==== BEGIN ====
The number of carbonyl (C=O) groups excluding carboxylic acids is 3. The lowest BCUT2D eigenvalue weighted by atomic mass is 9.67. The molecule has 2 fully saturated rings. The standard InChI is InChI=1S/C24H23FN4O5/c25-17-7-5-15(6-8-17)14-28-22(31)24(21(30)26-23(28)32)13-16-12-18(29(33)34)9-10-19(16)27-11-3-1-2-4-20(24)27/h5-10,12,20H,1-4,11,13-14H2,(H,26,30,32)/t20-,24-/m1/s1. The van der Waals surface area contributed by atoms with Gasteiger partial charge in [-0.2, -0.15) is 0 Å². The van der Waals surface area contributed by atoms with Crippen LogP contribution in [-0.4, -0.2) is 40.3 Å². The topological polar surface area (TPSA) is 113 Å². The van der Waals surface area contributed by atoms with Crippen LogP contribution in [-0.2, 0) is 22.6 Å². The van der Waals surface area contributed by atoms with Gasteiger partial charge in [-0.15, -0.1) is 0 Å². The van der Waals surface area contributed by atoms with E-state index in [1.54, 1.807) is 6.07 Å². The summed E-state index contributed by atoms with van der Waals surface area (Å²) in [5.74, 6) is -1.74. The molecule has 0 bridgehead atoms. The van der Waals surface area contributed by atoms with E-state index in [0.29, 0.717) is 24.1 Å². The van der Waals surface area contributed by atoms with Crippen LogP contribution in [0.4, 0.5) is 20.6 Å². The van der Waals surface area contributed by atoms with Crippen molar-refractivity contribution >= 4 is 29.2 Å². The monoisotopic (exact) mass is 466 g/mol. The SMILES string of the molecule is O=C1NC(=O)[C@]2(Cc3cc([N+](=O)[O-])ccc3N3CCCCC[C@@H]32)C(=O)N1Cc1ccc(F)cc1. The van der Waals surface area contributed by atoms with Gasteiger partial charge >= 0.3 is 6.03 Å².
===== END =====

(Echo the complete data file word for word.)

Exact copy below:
The number of carbonyl (C=O) groups excluding carboxylic acids is 3. The lowest BCUT2D eigenvalue weighted by atomic mass is 9.67. The molecule has 2 fully saturated rings. The standard InChI is InChI=1S/C24H23FN4O5/c25-17-7-5-15(6-8-17)14-28-22(31)24(21(30)26-23(28)32)13-16-12-18(29(33)34)9-10-19(16)27-11-3-1-2-4-20(24)27/h5-10,12,20H,1-4,11,13-14H2,(H,26,30,32)/t20-,24-/m1/s1. The van der Waals surface area contributed by atoms with Gasteiger partial charge in [-0.2, -0.15) is 0 Å². The van der Waals surface area contributed by atoms with Crippen LogP contribution in [-0.4, -0.2) is 40.3 Å². The topological polar surface area (TPSA) is 113 Å². The van der Waals surface area contributed by atoms with Crippen LogP contribution in [-0.2, 0) is 22.6 Å². The van der Waals surface area contributed by atoms with Gasteiger partial charge in [-0.15, -0.1) is 0 Å². The van der Waals surface area contributed by atoms with E-state index in [1.54, 1.807) is 6.07 Å². The summed E-state index contributed by atoms with van der Waals surface area (Å²) in [5.74, 6) is -1.74. The molecule has 0 bridgehead atoms. The van der Waals surface area contributed by atoms with E-state index in [0.29, 0.717) is 24.1 Å². The van der Waals surface area contributed by atoms with Crippen LogP contribution in [0.4, 0.5) is 20.6 Å². The van der Waals surface area contributed by atoms with Crippen molar-refractivity contribution >= 4 is 29.2 Å². The monoisotopic (exact) mass is 466 g/mol. The SMILES string of the molecule is O=C1NC(=O)[C@]2(Cc3cc([N+](=O)[O-])ccc3N3CCCCC[C@@H]32)C(=O)N1Cc1ccc(F)cc1. The van der Waals surface area contributed by atoms with Gasteiger partial charge >= 0.3 is 6.03 Å².